Worried about Keystone XL? You might want to also take a second look at that choo-choo train moving through your backyard right now. Trains are moving more crude oil than ever before — in fact, it’s estimated that by this year, trains from North Dakota alone will be moving almost as much oil per day as Keystone XL would. While the train industry prides itself on a 99.99% success rate when it comes to smoothly transporting crude oil, that .01% actually amounts to a whole lot of oil when you’re talking about the huge volume carried by the industry. So much, in fact, that the oil spills associated with trains in 2013 exceeded those of the previous four decades combined.
In 1975, the Pipeline and Hazardous Materials Safety Administration started collecting and compiling data on oil spills from trains. Between then and 2012, 800 million gallons of crude oil were spilled on railcars across the United States. In 2013, 1.15 million gallons were spilled, some in catastrophic accidents. A Canadian Pacific Railway train en route from Canada derailed in March, for example, while a rural derailment in Alabama was accompanied by an impressive explosion. Neither incident held a candle to the horrific Canadian train explosion that killed 47 people last year (it wasn’t included in the total because it didn’t take place on U.S. soil).
What’s happening here? The first issue is that more oil than ever before is going by train, as discussed above. When you increase the volume of a commodity being transported, even if the safety record remains the same, the rate of incidents will still go up, keeping pace with the increased amount of oil being carried. With railcars carrying oil back and forth across the United States growing in numbers, oil spills are going up too, with regions like North Dakota bearing the brunt of it because of the extremely high rail traffic they experience.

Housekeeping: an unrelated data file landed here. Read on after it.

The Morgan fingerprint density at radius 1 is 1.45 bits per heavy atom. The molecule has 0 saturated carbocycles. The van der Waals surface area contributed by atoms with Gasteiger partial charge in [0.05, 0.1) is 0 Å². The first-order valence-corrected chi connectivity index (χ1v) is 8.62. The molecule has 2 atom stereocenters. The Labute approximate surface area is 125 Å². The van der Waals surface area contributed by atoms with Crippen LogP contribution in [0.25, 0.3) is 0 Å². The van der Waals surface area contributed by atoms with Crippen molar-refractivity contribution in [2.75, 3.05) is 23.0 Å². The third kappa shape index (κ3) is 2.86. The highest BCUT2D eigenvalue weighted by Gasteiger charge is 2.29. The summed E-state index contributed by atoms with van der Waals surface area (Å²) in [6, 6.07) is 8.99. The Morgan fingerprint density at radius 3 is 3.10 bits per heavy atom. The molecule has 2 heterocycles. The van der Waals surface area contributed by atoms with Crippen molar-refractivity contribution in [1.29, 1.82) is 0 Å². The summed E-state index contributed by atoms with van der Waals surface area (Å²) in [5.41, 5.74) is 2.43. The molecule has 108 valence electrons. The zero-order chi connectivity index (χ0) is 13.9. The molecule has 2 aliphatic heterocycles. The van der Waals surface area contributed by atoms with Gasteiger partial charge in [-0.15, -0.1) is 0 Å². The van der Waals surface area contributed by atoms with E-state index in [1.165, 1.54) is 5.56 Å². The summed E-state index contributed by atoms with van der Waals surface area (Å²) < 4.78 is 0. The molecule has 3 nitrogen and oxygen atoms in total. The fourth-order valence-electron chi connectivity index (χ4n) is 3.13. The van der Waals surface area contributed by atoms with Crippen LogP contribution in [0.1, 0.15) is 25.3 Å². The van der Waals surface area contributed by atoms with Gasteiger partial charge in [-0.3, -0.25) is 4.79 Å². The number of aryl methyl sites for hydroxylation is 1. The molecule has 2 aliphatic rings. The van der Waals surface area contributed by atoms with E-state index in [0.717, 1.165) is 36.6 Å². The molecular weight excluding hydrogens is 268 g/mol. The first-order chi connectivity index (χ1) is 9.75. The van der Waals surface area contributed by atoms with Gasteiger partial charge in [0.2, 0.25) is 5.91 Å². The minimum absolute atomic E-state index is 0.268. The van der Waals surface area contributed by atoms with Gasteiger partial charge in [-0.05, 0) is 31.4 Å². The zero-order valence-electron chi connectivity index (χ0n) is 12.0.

Furthermore, the type of oil being transported has changed. Unlike light sweet crude, the highly valued oil once preferred by oil and gas companies across the country, many of these trains are carrying a particularly dangerous form of heavy crude oil. It’s more volatile, which translates to more catastrophic incidents during derailments and collisions — explaining why several recent incidents have included massive explosions and spilled oil that continues to burn for days even after fire suppressant is laid down.
These incidents don’t just cause fires and problems at the time. They also contaminate soil and waterways, leading to long-term health and environmental problems. In areas with a high number of oil spills, the concentration of petroleum-related chemicals and byproducts poses a significant risk to human health, especially for developing fetuses, which may in turn cause clusters of developmental and intellectual impairments for children growing up in such environments. Meanwhile, fish, birds,and other animals are struggling to survive in the oily landscape.
Washington is responding to the problem with a task force that will discuss changes to routes, tanker design, speed limits and other regulations surrounding the transport of crude oil by rail. These changes will hopefully improve the safety record for rail companies and protect communities, but they won’t eradicate the fundamental problem: the United States needs to turn to more renewable and environmentally-friendly sources of energy before it’s too late.
Photo credit: Randen Pederson.
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